Jonathan Rosenbaum gets it backward when he describes In My Country [Critic's Choice, April 8] as a "docudrama" and its source, Country of My Skull, as a "novel."
Antjie Krog's book is a documentary account of the South African Truth and Reconciliation Commission hearings, which she covered for SABC radio in the 1990s. It's true that some witnesses at the TRC, most notably activist and survivor of police torture Yazir Henry, accused Krog of overly imaginative reporting. Nonetheless, her book still speaks truth about the TRC and is worth a lot more time than Boorman's film, which is a classic Hollywood melodrama that borrows Krog's title but not much else.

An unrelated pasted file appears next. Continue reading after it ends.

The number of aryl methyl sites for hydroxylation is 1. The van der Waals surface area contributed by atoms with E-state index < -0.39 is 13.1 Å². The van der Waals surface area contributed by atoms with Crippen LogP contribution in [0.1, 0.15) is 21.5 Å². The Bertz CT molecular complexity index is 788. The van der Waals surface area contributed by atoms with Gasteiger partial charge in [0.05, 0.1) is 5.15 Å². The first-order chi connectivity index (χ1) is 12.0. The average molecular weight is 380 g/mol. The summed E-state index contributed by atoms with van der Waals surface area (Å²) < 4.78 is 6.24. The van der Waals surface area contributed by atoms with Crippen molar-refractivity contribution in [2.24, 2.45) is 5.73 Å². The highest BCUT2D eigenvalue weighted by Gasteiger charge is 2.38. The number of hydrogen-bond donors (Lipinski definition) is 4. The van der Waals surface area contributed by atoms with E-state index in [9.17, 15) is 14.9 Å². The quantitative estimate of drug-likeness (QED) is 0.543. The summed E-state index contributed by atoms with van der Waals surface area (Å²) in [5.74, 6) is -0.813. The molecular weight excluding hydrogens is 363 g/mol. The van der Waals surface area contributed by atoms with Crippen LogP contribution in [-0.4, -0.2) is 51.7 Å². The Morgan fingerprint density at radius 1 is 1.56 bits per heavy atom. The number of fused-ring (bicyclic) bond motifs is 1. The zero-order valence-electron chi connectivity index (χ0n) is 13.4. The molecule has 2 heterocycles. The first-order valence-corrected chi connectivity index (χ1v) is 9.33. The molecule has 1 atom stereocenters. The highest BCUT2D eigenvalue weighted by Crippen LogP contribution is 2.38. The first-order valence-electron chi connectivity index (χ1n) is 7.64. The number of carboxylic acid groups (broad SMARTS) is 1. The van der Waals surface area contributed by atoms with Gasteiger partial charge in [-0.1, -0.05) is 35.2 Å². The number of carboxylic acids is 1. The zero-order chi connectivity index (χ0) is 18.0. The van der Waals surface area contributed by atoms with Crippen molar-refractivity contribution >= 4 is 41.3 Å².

For those who want to find out about the TRC, Antjie Krog's Country of My Skull is published in the U.S. by Times Books; Yazir Henry's critical response to Krog is in Looking Back, Reaching Forward: Reflections on the Truth and Reconciliation Commission of South Africa, edited by Charles Villa-Vicencio and Wilhelm Verwoerd, and is distributed in the U.S. by St. Martin's Press, New York.
Professor of English, comparative literature, African studies, and theater and performance studies
University of Chicago